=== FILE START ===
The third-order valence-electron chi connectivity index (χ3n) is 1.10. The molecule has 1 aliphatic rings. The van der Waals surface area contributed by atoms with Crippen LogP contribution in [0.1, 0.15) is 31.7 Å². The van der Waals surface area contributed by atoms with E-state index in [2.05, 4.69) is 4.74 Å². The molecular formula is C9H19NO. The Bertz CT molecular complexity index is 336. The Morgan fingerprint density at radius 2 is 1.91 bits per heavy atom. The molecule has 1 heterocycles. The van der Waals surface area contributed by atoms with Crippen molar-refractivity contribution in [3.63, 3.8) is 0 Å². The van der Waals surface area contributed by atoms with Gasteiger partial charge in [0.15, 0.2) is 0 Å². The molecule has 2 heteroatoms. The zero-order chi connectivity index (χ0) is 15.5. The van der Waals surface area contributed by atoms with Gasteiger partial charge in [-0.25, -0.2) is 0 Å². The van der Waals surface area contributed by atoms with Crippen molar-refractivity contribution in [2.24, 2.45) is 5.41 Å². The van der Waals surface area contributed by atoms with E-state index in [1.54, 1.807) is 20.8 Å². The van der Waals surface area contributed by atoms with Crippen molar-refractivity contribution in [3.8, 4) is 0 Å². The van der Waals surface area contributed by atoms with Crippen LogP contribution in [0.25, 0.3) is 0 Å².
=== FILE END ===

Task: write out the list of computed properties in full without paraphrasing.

The third-order valence-electron chi connectivity index (χ3n) is 1.10. The molecule has 1 aliphatic rings. The van der Waals surface area contributed by atoms with Crippen LogP contribution in [0.1, 0.15) is 31.7 Å². The van der Waals surface area contributed by atoms with E-state index in [2.05, 4.69) is 4.74 Å². The molecular formula is C9H19NO. The Bertz CT molecular complexity index is 336. The Morgan fingerprint density at radius 2 is 1.91 bits per heavy atom. The molecule has 1 heterocycles. The van der Waals surface area contributed by atoms with Crippen molar-refractivity contribution in [3.63, 3.8) is 0 Å². The van der Waals surface area contributed by atoms with Gasteiger partial charge in [0.15, 0.2) is 0 Å². The molecule has 2 heteroatoms. The zero-order chi connectivity index (χ0) is 15.5. The van der Waals surface area contributed by atoms with Gasteiger partial charge in [-0.25, -0.2) is 0 Å². The van der Waals surface area contributed by atoms with Crippen molar-refractivity contribution in [2.24, 2.45) is 5.41 Å². The van der Waals surface area contributed by atoms with E-state index in [1.54, 1.807) is 20.8 Å². The van der Waals surface area contributed by atoms with Crippen molar-refractivity contribution in [3.8, 4) is 0 Å². The van der Waals surface area contributed by atoms with Crippen LogP contribution in [0.25, 0.3) is 0 Å².